A Refinement of Collaborative Circles Theory: Resource Mobilization and Innovation in an Extreme Sport
2013 (English)In: Social psychology quarterly, ISSN 0190-2725, E-ISSN 1939-8999, Vol. 76, no 1, 25-51 p.Article in journal (Refereed) Published
Farrell's (2001) theory of collaborative circles provides a useful frame for analyzing the interpersonal dynamics that enable creative collaboration in small groups, but it leaves contextual factors of collaboration undertheorized. Using ethnographic data on freestyle BMXers in Greenville, North Carolina, this article demonstrates how resource mobilization theory's conception of resources can specify the enabling and constraining aspects of a circle's environment in atheoretically satisfying way. Specifically, I find that the enabling interpersonal dynamics found by Farrell rely on distinct arrangements of material, moral, and what I term locational resources. During the formation stage, a welcoming skatepark and moral support from the local community afforded the group the space and time it needed to unite, articulate a common vision, and produce dramatic innovations in their sport. During the separation stage, increased resources from the commercialization of freestyle BMX influenced both the separation of the circle and the production of the scene that followed.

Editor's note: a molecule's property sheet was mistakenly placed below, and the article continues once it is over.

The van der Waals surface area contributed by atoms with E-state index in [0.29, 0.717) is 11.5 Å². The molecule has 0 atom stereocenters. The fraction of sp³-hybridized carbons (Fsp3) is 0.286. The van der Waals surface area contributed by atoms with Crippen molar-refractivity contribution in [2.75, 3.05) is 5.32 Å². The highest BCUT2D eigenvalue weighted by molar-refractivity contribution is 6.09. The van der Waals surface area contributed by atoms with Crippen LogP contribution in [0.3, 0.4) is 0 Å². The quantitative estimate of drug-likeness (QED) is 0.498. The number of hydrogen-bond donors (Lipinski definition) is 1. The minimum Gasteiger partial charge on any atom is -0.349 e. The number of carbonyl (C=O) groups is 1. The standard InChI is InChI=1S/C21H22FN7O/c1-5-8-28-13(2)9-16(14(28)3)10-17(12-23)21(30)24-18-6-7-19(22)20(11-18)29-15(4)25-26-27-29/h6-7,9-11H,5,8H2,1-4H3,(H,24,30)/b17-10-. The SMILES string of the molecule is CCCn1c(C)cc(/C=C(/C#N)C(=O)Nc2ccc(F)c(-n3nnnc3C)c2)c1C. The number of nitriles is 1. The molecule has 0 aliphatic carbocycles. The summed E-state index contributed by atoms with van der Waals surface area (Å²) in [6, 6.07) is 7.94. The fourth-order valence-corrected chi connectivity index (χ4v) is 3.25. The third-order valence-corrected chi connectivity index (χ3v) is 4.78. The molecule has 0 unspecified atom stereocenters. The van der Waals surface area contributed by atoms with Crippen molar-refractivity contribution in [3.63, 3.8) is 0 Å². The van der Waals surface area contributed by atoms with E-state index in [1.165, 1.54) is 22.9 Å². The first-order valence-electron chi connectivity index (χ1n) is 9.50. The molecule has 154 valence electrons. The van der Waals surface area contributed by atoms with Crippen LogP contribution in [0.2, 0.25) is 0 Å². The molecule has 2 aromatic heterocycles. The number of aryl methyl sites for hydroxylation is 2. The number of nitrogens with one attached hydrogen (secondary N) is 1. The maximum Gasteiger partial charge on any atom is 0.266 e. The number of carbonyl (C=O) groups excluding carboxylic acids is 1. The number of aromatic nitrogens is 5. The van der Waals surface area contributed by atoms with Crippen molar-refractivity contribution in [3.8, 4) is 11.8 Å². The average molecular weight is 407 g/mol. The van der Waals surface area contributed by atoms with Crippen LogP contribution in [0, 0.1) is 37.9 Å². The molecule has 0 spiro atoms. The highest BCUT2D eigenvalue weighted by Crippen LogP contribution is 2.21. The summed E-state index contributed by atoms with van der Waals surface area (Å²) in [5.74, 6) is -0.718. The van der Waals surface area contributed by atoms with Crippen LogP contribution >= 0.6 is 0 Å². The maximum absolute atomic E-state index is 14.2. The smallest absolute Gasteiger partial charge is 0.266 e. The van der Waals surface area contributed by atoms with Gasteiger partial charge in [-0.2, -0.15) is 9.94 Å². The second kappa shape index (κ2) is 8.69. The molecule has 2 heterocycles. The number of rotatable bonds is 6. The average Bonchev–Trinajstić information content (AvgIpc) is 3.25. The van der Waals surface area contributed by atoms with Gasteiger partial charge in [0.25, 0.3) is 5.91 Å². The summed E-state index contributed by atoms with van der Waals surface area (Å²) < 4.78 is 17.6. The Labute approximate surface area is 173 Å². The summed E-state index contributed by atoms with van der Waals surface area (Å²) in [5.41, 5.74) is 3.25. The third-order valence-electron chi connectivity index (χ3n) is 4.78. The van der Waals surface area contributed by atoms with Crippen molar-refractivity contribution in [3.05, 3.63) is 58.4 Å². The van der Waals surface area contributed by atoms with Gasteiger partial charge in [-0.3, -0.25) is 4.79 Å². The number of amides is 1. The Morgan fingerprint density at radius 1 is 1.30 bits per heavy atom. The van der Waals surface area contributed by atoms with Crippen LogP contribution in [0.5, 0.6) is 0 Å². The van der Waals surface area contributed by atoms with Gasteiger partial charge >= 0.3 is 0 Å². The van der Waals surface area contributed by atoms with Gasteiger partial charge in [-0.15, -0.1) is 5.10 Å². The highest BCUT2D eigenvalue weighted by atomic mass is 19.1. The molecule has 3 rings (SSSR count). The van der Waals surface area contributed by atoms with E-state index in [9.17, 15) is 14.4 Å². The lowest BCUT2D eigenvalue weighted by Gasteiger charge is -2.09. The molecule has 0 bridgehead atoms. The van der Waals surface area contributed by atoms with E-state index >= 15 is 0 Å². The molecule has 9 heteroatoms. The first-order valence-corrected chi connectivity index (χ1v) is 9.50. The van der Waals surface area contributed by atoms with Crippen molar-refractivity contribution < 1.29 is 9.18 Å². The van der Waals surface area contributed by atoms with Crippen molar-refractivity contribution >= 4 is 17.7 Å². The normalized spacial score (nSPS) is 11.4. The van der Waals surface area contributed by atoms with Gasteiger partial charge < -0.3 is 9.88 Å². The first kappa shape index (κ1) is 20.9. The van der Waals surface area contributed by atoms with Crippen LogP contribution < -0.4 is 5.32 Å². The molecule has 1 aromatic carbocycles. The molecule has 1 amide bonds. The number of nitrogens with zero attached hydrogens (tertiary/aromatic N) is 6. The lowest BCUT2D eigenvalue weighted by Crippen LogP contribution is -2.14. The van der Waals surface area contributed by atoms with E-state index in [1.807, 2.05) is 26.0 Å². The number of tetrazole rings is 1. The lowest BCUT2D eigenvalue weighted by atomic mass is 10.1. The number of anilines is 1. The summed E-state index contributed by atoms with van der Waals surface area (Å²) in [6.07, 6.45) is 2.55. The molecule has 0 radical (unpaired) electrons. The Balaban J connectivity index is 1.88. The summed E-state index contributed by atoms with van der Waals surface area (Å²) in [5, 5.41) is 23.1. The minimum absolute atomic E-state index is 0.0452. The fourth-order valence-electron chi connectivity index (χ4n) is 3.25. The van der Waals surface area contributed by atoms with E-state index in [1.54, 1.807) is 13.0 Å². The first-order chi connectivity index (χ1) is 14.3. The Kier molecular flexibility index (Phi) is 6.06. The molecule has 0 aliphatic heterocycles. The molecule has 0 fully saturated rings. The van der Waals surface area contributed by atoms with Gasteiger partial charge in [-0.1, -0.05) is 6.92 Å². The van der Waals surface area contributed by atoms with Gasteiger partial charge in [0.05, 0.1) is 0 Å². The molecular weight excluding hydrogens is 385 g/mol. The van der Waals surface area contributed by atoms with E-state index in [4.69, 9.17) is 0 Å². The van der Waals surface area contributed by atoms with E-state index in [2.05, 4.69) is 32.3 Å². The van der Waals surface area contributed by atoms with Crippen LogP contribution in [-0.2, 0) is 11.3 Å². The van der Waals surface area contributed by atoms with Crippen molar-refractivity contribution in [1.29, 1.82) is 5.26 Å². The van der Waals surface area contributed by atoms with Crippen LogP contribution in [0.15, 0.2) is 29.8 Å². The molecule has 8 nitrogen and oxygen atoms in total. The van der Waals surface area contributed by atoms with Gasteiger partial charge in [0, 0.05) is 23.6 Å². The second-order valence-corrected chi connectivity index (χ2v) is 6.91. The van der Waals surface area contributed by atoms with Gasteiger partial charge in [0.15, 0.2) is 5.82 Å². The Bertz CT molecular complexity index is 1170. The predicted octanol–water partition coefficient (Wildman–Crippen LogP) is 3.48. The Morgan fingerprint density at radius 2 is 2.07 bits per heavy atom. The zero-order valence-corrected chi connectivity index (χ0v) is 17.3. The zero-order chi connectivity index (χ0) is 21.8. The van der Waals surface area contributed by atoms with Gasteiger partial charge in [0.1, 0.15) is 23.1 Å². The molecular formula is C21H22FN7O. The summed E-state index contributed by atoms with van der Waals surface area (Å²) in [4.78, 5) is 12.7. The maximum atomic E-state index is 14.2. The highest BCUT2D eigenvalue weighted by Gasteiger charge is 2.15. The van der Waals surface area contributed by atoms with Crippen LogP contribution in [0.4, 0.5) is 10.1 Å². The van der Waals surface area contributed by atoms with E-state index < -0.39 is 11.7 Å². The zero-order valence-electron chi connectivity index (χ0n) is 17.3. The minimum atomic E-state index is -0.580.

Place, publisher, year, edition, pages
2013. Vol. 76, no 1, 25-51 p.
collaboration, small groups, collaborative circles, social psychology, theoretical extension
Research subject Sociology
IdentifiersURN: urn:nbn:se:uu:diva-172983DOI: 10.1177/0190272512470147ISI: 000317866400002OAI: oai:DiVA.org:uu-172983DiVA: diva2:516123